Don Moffitt goes to the convention

by Norm Winick

This was Don Moffitt's first national political convention and he was impressed. The State Representative from rural Gilson was pleased with the organization, the atmosphere and the speakers from top to bottom. ''I think the organizers have done a fantastic job. Every session, there have been some excellent speakers -- every night some fantastic speakers.''

Talking in the hall outside the final session, Moffitt, an early George W. Bush supporter, defended some of the charges made by Dick Cheney and others. ''I like for things to be positive but when you're attacked, you have to defend yourself. Overall, Cheney adds balance and depth to the total ticket. He's a real heavyweight.''

Don Moffitt Moffitt is a true believer in the reincarnation of the Republican Party under the big tent. ''Many of the things that George W. Bush is emphasizing are things that have always been there but not our party's primary interest. We're really returning to our roots by being, once again, the party of Lincoln. Governor Bush, rightfully so, is broadening our base. He's reaching out to hispanics; they're part of his life. He's bringing people together. That's what he's been doing in Texas; he's now just taking it from the state to the national level.''

Moffitt was also moved by events not connected to the election. ''One of the most moving moments was when Windy, the girl with Downs syndrome, addressed the convention. It was incredibly touching. I was also moved by seeing the former presidents, Bush and Ford, and Nancy Reagan, all together.''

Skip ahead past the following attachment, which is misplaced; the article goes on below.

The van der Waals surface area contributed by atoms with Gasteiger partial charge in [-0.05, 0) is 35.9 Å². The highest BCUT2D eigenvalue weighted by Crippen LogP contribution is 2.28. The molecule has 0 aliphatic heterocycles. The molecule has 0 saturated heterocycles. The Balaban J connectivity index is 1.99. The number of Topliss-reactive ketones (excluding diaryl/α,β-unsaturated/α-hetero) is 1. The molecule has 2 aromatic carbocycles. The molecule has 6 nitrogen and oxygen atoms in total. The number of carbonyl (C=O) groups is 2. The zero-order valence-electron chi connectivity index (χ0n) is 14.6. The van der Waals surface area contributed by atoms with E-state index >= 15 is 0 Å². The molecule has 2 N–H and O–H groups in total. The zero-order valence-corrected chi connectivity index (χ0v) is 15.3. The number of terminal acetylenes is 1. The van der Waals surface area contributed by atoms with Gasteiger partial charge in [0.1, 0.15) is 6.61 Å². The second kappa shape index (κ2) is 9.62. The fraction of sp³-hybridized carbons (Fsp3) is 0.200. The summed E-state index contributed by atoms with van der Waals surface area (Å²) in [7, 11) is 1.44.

One aspect of the Philadelphia experience did shock the State Representative. ''My hotel here is $222 a night; in Springfield, I stay at a Red Roof Inn for $29 a night.

He did see some of the protestors but he says they had no real effect on the convention. ''I have seen some but not interacted with them. We were downtown at the PoliticalFest and walked by some. We weren't seeking them or avoiding them. They have a right to express their opinions but when they inconvenience the public, appropriate action has to be taken. I think the Philadelphia police acted appropriately.''

There were no real votes taken at this convention yet Moffitt was in the hall for all the proceedings. ''I've stayed until adjournment every night. I was elected to be here and I take it as a serious obligation.'' He doesn't see this controversy-free convention with low ratings as a negative. ''I certainly watched previous conventions of both parties and saw the action and the dissention. This campaign has already started and those decisions had been made; this convention just helps jump-start it.''

Overall, Don Moffitt says the convention ''Šexceeded my expectations. It's been exciting to see the party expanding the Republican tent and getting back to the roots of the Republican party. I've been an advocate for education since I was first elected and it's great to see the national party put its priorities there, too.''

''We must continue what George W. Bush started here. We need to make it clear at the grass roots level that the Republican Party is a party for all the people. People from various segments of society, all minority groups, all income levels, are all welcome. We need to continue to say why people should vote Republican. That's a powerful message, but if we're a big tent we must believe in it.''

''I realize that it also means that the people who have been in power in this party must relinquish some of it but they give up all their power if they don't elect their people to office.''

That's what this all is about.

Uploaded to The Zephyr Online August 9, 2000

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